January 2, 2008 By Vijay Takanti
Public-sector CIOs can no longer rely only on traditional methods of creating user identities. Today's interactions between federal, state and local agencies and their contractor and supplier partners are becoming increasingly complex and time-critical. Important information assets are at stake, as well as the success of external collaboration efforts.
In the past, the typical approach to enabling users - from employees to contractors - access to necessary resources has been done through the creation of separate accounts for each user on each individual application. This approach becomes costly and time consuming as applications proliferate internally, and is no longer supportable when engaging with stakeholders outside of an organization's four walls.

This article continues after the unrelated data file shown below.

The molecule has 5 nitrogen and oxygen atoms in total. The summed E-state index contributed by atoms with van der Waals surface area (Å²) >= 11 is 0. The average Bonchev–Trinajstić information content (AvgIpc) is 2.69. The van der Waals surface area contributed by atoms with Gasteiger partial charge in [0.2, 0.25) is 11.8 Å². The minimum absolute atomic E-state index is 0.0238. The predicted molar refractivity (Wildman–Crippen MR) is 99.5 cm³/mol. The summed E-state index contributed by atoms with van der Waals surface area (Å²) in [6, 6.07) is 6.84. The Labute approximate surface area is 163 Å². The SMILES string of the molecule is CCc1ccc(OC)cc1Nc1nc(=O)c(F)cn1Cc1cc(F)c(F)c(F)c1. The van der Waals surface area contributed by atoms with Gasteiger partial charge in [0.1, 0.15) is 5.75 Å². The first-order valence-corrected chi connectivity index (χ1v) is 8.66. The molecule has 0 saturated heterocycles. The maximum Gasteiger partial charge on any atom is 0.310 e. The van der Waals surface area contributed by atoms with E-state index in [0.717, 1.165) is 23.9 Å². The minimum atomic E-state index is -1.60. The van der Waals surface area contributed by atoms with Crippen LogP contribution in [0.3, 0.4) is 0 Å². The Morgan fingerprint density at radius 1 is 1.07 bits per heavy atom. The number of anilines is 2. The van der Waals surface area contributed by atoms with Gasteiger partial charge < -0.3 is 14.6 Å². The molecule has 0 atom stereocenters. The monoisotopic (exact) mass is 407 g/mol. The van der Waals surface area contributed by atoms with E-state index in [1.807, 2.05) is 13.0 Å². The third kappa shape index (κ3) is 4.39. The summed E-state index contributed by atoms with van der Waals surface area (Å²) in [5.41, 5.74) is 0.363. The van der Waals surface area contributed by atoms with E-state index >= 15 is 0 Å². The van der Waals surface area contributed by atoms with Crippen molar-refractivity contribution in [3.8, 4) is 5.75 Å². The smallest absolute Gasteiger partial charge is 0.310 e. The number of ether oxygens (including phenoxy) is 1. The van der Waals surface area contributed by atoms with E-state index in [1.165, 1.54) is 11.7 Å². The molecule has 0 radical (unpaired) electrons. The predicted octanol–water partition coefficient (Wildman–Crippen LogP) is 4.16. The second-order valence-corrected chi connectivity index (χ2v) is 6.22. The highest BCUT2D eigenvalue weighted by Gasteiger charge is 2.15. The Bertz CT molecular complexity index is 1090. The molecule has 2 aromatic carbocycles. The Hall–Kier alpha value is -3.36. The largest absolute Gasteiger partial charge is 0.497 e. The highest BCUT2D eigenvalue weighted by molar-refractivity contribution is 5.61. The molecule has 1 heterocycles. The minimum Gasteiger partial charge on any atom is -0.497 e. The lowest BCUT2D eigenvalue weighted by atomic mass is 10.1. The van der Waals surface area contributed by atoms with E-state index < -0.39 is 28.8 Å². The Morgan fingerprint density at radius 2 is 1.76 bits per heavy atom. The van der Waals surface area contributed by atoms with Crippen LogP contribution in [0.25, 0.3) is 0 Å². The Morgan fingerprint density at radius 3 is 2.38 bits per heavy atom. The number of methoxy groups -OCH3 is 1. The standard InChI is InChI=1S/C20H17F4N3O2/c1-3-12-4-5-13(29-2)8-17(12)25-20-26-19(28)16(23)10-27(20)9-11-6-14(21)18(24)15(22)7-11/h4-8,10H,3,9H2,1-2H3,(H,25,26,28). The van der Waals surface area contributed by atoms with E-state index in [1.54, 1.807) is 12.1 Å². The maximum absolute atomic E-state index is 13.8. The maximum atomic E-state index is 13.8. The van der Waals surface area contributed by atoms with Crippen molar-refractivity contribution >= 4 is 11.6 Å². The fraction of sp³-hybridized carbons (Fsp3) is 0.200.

Within an enterprise identity management framework, many agencies have attempted to consolidate their internal accounts - typically using Microsoft's Active Directory, or a similar system - to simplify user access. This strategy has eased the administrative burden for internal staff but also has failed to address the key issue for the most rapidly growing use case: providing access to external users.
Access for partners, citizens, contractors and other agencies remains cumbersome and risky. In response to growing demand for third-party collaboration and information access, agencies are creating accounts to grant external user access - even though these users are likely to have digital identities set up by their own employers - and the proliferation of accounts for external users is leaving agencies exposed to potential security breaches.